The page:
David Warren

David Warren

AS: You yourself do a lot of the sketches?
DW: I do, yeah, because that’s my background. I come from a background of illustration so the first thing I reach for in any situation is a pencil. And in the early stages we were hammering out drawings on the drawing board. When Terry likes it he comes over and puts his fingers all over it and it gets messy. Then he grabs a pencil and he starts scribbling on your drawing. That’s the language that we used to make decisions. Because the trouble with Terry is that ideas, when they are written in the script by him and Charles, read very esoteric. I mean, you know when I first read the script with some of the landscapes I didn’t know what the hell they were talking about. You’ve got to see the image and as soon as you see the image you go, Oh, that’s the shape of the mountain. Oh, that’s what you mean by the balloon…

AS: It was you and Anastasia Masaro working together at all times?
DW: No, because in the history of the film I came on earlier than she did. When I came on I hit the ground running and I started sketching and drawing. She came on the set six weeks or so later and then she had to get up to speed very quickly in England. So we prepped it together in the UK and the plan was always that she would run the Canadian half of the shoot. That was the sets that went on blue-screen stages and some locations and also anything we didn’t complete in and around the wagon. So that’s more or less how we divided the work.

AS: Did you enjoy working with Peerless and with visual effects in general as a designer?
DW: I get a huge kick out of it. The effects work in a visual effects film is integral to the design which is why Robert Stromberg’s work became so integral to Rick Carter’s on Avatar.

You break it down around a big table. You go through the sequences at length, talk through the line between physicality, miniature, and CG. That’s always a negotiation around a table -you don’t go and decide in that in a closed room. You’ve got to sit together and say, What if we build that? You sure you need that? Well, hang on a minute that’s grass so we do need that because it’s a hell of a thing to do digitally. No matter what we do in the future, films will always be made by people, not computers. The way that it is thrashed out is by people talking over endless nights and cups of coffee!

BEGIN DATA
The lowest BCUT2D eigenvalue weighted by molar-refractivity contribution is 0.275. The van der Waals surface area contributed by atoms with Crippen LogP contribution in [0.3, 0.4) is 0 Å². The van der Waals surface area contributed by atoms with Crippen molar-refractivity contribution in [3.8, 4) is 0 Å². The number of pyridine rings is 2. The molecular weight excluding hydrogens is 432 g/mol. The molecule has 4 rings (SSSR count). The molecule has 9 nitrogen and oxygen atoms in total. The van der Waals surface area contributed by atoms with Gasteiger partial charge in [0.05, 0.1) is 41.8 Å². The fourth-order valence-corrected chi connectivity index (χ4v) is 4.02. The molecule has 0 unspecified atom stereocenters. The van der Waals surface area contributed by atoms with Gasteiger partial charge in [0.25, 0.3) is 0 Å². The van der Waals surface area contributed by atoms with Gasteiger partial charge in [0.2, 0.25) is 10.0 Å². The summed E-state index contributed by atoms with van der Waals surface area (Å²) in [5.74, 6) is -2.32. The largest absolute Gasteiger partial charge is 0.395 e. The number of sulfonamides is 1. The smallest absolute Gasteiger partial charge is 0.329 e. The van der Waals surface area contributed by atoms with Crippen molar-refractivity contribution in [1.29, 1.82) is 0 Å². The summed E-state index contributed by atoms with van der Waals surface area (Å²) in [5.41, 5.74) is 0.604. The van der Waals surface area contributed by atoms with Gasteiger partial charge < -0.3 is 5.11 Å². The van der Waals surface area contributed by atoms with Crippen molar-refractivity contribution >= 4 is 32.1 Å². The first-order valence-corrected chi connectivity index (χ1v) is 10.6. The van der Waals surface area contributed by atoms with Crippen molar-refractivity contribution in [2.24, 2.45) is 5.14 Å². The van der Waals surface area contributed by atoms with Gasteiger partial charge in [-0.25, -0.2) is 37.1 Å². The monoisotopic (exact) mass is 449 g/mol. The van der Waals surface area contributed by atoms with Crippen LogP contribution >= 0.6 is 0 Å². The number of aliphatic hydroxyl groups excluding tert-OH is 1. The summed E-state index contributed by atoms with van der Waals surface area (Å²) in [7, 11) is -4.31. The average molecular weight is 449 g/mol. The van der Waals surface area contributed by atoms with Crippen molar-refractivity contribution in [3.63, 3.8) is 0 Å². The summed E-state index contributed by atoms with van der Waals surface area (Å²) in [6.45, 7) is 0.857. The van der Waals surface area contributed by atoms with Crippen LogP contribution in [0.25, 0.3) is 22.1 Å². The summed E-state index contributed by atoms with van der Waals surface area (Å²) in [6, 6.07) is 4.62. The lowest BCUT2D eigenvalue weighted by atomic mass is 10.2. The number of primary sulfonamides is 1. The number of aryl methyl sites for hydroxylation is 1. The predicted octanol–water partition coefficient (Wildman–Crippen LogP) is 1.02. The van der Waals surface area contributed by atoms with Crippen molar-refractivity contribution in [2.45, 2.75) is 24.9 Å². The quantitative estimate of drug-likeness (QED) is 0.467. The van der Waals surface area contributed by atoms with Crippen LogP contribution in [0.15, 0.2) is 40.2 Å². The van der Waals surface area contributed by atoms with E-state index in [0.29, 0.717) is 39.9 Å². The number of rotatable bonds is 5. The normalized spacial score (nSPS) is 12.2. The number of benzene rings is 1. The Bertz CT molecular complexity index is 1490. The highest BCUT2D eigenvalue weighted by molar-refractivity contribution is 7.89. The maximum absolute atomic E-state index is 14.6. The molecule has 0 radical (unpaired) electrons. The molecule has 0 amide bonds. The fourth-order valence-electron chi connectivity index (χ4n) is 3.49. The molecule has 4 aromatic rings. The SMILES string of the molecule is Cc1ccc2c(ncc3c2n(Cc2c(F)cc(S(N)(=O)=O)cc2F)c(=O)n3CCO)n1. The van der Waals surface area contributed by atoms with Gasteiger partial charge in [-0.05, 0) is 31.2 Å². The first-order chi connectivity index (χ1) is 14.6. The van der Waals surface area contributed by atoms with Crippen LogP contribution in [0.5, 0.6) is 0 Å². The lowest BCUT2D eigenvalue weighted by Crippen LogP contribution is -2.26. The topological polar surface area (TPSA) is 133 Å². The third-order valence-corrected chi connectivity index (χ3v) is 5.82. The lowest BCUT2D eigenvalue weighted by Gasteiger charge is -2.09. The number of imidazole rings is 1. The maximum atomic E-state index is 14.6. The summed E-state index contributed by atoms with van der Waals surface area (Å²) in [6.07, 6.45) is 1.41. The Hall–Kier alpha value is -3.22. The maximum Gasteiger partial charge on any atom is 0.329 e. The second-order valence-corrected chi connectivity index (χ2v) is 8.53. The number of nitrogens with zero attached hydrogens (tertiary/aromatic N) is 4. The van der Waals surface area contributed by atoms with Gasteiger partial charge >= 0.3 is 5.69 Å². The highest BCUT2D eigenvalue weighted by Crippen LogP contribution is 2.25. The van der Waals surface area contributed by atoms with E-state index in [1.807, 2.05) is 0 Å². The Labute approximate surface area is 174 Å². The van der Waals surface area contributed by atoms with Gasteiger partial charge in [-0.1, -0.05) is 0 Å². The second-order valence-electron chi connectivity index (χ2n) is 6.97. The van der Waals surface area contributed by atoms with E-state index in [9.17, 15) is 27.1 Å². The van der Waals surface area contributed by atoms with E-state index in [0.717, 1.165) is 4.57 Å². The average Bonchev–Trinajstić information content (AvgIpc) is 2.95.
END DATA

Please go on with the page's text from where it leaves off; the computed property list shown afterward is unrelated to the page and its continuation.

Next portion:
Yeah, I worked very closely with Peerless. I like them a lot. I still go in there if I’m in town. I’ll just drop in and say hello. They’re a really good bunch of people.

AS: So there end up being a lot of visual effects meetings throughout the process?
DW: Yeah, I’m pretty sure actually that we must have gone through every sequence at least twice in those early stages. You know, sitting around a big conference table in Peerless just going though it scene number by scene number, storyboard by storyboard. That’s the only way to do it.

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About the Interviewer

Tom Lisowski is a production designer who has designed swamp mazes shot in China, crumbling cliffs in Utah, future arenas in South Central, dilapidated tenements and twisted laboratories under luxurious mansions... William Anthony is a Los Angeles-based commercial and editorial photographer specializing in portraiture, lifestyle and documentary imagery... Guest photographer Nelson Cragg is an award-winning cinematographer who shoots and directs television, feature films, and commercial projects. Contact ArtStars: tom@artstars.us